Possible 2019 election outcomes, explained
TORONTO – After 40 days of campaigning, the 2019 federal election will come to an end when Canadians head to the polls on Monday.
With results rolling in across the country throughout the evening, CTVNews.ca will be bringing you live updates from the CTV News Decision Desk.
But to get a sense of all the various outcomes that we could see, here’s a scenario-by-scenario guide to what could happen, and what would come next.
If the Liberals win a second majority mandate, securing 170 seats or more, then they will form government. Barring something majorly destabilizing, they would continue to govern for the four years until the next fixed federal election.
Majority governments mean parties have more than half of the seats in the House of Commons so they can pass all major confidence matters, like budget bills, throne speeches, and government legislation, so long as everyone in their caucus votes with the party line.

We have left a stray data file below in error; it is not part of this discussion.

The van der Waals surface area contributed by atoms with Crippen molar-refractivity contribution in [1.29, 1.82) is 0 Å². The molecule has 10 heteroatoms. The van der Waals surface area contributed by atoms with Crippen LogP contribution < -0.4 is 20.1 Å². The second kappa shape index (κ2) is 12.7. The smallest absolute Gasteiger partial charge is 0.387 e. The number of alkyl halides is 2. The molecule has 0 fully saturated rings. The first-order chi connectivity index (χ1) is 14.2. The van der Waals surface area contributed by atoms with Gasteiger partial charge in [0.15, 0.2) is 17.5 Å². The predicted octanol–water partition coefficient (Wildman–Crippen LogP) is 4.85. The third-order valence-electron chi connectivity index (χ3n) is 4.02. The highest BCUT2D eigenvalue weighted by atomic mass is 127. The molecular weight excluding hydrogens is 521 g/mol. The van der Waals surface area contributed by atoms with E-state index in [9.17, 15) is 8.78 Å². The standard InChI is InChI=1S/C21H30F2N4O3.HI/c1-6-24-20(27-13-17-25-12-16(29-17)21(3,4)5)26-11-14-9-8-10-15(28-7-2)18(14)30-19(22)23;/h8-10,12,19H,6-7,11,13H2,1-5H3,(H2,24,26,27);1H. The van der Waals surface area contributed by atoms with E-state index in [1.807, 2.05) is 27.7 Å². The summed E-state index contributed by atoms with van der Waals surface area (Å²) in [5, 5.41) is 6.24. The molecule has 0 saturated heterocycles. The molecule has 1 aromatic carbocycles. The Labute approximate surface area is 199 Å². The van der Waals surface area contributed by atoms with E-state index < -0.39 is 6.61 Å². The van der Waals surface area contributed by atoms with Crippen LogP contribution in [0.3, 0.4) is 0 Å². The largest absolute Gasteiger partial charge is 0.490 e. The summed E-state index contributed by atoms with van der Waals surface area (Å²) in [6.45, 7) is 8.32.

If the Liberals win a majority expect another cabinet swearing-in ceremony in the months following, to possibly shake up the front bench of ministers with some newly elected faces. They would then return to the House of Commons for the opening of the 43rd Parliament with a Speech from the Throne, laying out what they are committing to do during their mandate. In November 2015 the Liberal cabinet was sworn in, the Throne Speech was in December, and the new session of Parliament began in January.
There is no requirement to immediately return to Ottawa but, depending on the outcome, when you might see MPs back on the Hill could differ. Right now the House of Commons sitting calendar doesn’t have sitting days planned until the New Year.